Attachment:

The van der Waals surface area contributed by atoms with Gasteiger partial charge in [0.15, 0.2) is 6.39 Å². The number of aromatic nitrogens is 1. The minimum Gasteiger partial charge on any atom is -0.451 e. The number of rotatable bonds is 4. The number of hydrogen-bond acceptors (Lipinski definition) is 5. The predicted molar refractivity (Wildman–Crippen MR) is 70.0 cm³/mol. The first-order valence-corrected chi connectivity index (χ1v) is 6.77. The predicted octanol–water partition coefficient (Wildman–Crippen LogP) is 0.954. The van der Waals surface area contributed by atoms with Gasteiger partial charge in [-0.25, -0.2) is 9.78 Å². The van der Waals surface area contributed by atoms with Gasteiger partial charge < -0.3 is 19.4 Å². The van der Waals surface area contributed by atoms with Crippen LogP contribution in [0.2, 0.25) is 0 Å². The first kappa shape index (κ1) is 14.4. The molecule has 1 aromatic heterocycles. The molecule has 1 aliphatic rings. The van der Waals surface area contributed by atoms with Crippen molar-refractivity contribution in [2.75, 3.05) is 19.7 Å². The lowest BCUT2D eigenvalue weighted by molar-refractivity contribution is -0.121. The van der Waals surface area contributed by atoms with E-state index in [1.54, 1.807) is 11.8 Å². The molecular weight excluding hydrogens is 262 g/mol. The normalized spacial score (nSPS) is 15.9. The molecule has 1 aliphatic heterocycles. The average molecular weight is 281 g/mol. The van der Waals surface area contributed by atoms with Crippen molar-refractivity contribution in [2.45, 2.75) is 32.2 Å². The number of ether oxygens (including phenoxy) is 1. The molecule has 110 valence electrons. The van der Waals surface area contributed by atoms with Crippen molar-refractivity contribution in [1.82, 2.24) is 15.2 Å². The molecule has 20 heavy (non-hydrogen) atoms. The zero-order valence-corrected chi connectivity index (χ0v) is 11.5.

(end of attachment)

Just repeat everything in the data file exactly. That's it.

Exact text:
The van der Waals surface area contributed by atoms with Gasteiger partial charge in [0.15, 0.2) is 6.39 Å². The number of aromatic nitrogens is 1. The minimum Gasteiger partial charge on any atom is -0.451 e. The number of rotatable bonds is 4. The number of hydrogen-bond acceptors (Lipinski definition) is 5. The predicted molar refractivity (Wildman–Crippen MR) is 70.0 cm³/mol. The first-order valence-corrected chi connectivity index (χ1v) is 6.77. The predicted octanol–water partition coefficient (Wildman–Crippen LogP) is 0.954. The van der Waals surface area contributed by atoms with Gasteiger partial charge in [-0.25, -0.2) is 9.78 Å². The van der Waals surface area contributed by atoms with Gasteiger partial charge < -0.3 is 19.4 Å². The van der Waals surface area contributed by atoms with Crippen LogP contribution in [0.2, 0.25) is 0 Å². The first kappa shape index (κ1) is 14.4. The molecule has 1 aromatic heterocycles. The molecule has 1 aliphatic rings. The van der Waals surface area contributed by atoms with Crippen molar-refractivity contribution in [2.75, 3.05) is 19.7 Å². The lowest BCUT2D eigenvalue weighted by molar-refractivity contribution is -0.121. The van der Waals surface area contributed by atoms with E-state index in [1.54, 1.807) is 11.8 Å². The molecular weight excluding hydrogens is 262 g/mol. The normalized spacial score (nSPS) is 15.9. The molecule has 1 aliphatic heterocycles. The average molecular weight is 281 g/mol. The van der Waals surface area contributed by atoms with Crippen molar-refractivity contribution in [2.45, 2.75) is 32.2 Å². The number of ether oxygens (including phenoxy) is 1. The molecule has 110 valence electrons. The van der Waals surface area contributed by atoms with Crippen molar-refractivity contribution in [1.82, 2.24) is 15.2 Å². The molecule has 20 heavy (non-hydrogen) atoms. The zero-order valence-corrected chi connectivity index (χ0v) is 11.5.